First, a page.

Posted: 19th August 2013 | Written by: Danielle J. Butler
Section 212.06(8)(a) of the Florida Statutes provides that "Florida Use tax will apply and be due on tangible personal property imported into Florida for use, consumption, distribution, or storage to be used or consumed in this state, however, there is presumption that tangible personal property used in another state for 6 months or longer before being imported into Florida was not purchased for use in Florida."
How does a boat dealer or Florida licensed yacht broker import a boat into Florida for sale? If a boat is brought into Florida for the sole purpose of sale by a boat dealer or Florida licensed yacht broker, it will be exempt from Florida Use Tax. The boat must be under the immediate care, custody, and control of the boat dealer or Florida licensed yacht broker and no personal use may be made of the boat during that time.
The majority of Central Listing Agreements ("CLA") specifically state that the Listing Broker does not assume and is not delegated care, custody and control ("CCC") of the boat. To avoid exposing the boat owner to Florida Use Tax, obtain a written Addendum to the CLA, giving the Listing Broker the CCC of the boat. Within the CCC Addendum, state that the owner agrees that there shall be “no personal use of the boat while the boat is under the CCC of the Listing Broker.”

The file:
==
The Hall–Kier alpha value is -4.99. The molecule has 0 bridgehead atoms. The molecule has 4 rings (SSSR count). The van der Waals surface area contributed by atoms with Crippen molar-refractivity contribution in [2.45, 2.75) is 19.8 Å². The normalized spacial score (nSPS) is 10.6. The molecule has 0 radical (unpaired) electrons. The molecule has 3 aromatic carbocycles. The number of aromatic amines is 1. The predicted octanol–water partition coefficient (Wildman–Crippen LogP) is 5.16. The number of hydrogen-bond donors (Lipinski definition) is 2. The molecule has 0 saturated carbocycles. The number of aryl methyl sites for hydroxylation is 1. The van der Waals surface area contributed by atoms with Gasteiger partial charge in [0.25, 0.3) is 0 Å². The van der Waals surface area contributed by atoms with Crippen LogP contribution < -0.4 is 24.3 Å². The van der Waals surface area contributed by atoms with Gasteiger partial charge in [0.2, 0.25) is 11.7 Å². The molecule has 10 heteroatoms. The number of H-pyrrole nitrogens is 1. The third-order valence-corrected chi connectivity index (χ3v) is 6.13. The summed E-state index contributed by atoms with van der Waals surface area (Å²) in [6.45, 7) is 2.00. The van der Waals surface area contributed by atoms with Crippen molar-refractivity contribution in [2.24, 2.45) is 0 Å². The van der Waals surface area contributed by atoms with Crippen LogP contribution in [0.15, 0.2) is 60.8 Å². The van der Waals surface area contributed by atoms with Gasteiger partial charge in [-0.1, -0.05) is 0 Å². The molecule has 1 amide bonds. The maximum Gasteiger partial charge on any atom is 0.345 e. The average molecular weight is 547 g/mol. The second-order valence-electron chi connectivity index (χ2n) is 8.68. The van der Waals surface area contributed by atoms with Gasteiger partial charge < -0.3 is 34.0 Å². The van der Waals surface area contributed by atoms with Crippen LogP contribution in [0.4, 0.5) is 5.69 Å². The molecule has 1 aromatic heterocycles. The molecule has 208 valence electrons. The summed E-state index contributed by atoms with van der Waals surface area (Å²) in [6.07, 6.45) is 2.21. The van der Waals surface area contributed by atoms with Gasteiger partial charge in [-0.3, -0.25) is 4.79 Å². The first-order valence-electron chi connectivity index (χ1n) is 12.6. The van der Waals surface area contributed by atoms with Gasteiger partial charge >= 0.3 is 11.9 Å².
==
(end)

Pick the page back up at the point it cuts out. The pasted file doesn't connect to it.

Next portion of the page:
All activities with respect to the boat while in Florida must be related solely to the sale. The boat dealer or Florida licensed yacht broker may board, show and/or demonstrate the boat to other brokers or prospective purchasers. The owner may maintain a Captain/crew onboard the boat, so long as the Captain/crew’s primary duties would be to operate the boat, to attend to the security and upkeep of the boat and to maintain it in a clean and attractive working condition. A special ship’s log must be maintained that will document every occasion on which the boat leaves and returns to its berth. There must be no personal use of the boat by anyone, including owner, family members, Captain, crew and/or brokers.
Violation of the CCC Agreement could result in Florida Use Tax liability on the boat. Florida Department of Revenue ("DOR") would look solely to the boat owner for payment of the tax liability, and not to the boat broker or the Florida licensed yacht broker. However, the DOR would request that the boat dealer or Florida licensed yacht broker notify the DOR of the owner’s breach.
Remember that CCC Agreements protect boats from the liability of paying Florida Use Tax. CCC Agreements DO NOT satisfy any Federal issues that the boat may have concerning US Customs’ Duty. A Boat Show Bond DOES NOT protect the boat from being liable for Florida Use Tax.
*The information offered in this column is a summary in nature and should not be considered a legal opinion.
**Danielle J. Butler is a Partner and Maritime Attorney at Hill Betts & Nash. Ms. Butler handles both transaction and litigation matters within the yachting community. She may be contacted at +1 786 543 1141 or by email firstname.lastname@example.org